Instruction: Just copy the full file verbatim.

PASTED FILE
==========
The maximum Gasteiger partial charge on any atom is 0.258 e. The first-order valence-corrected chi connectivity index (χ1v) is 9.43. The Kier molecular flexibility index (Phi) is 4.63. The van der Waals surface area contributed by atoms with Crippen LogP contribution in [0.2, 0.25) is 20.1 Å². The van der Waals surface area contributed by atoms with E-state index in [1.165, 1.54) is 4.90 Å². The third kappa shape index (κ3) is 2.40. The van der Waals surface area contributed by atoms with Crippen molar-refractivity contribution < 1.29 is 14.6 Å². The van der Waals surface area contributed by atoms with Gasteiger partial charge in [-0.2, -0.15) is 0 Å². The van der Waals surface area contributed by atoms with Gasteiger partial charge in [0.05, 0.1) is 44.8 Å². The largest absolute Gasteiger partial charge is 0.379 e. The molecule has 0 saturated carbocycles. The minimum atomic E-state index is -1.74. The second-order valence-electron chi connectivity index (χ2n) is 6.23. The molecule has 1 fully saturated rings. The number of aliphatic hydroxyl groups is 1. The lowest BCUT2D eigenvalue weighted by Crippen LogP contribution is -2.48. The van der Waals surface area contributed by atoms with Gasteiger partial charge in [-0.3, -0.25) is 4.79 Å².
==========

The maximum Gasteiger partial charge on any atom is 0.258 e. The first-order valence-corrected chi connectivity index (χ1v) is 9.43. The Kier molecular flexibility index (Phi) is 4.63. The van der Waals surface area contributed by atoms with Crippen LogP contribution in [0.2, 0.25) is 20.1 Å². The van der Waals surface area contributed by atoms with E-state index in [1.165, 1.54) is 4.90 Å². The third kappa shape index (κ3) is 2.40. The van der Waals surface area contributed by atoms with Crippen molar-refractivity contribution < 1.29 is 14.6 Å². The van der Waals surface area contributed by atoms with Gasteiger partial charge in [-0.2, -0.15) is 0 Å². The van der Waals surface area contributed by atoms with Gasteiger partial charge in [0.05, 0.1) is 44.8 Å². The largest absolute Gasteiger partial charge is 0.379 e. The molecule has 0 saturated carbocycles. The minimum atomic E-state index is -1.74. The second-order valence-electron chi connectivity index (χ2n) is 6.23. The molecule has 1 fully saturated rings. The number of aliphatic hydroxyl groups is 1. The lowest BCUT2D eigenvalue weighted by Crippen LogP contribution is -2.48. The van der Waals surface area contributed by atoms with Gasteiger partial charge in [-0.3, -0.25) is 4.79 Å².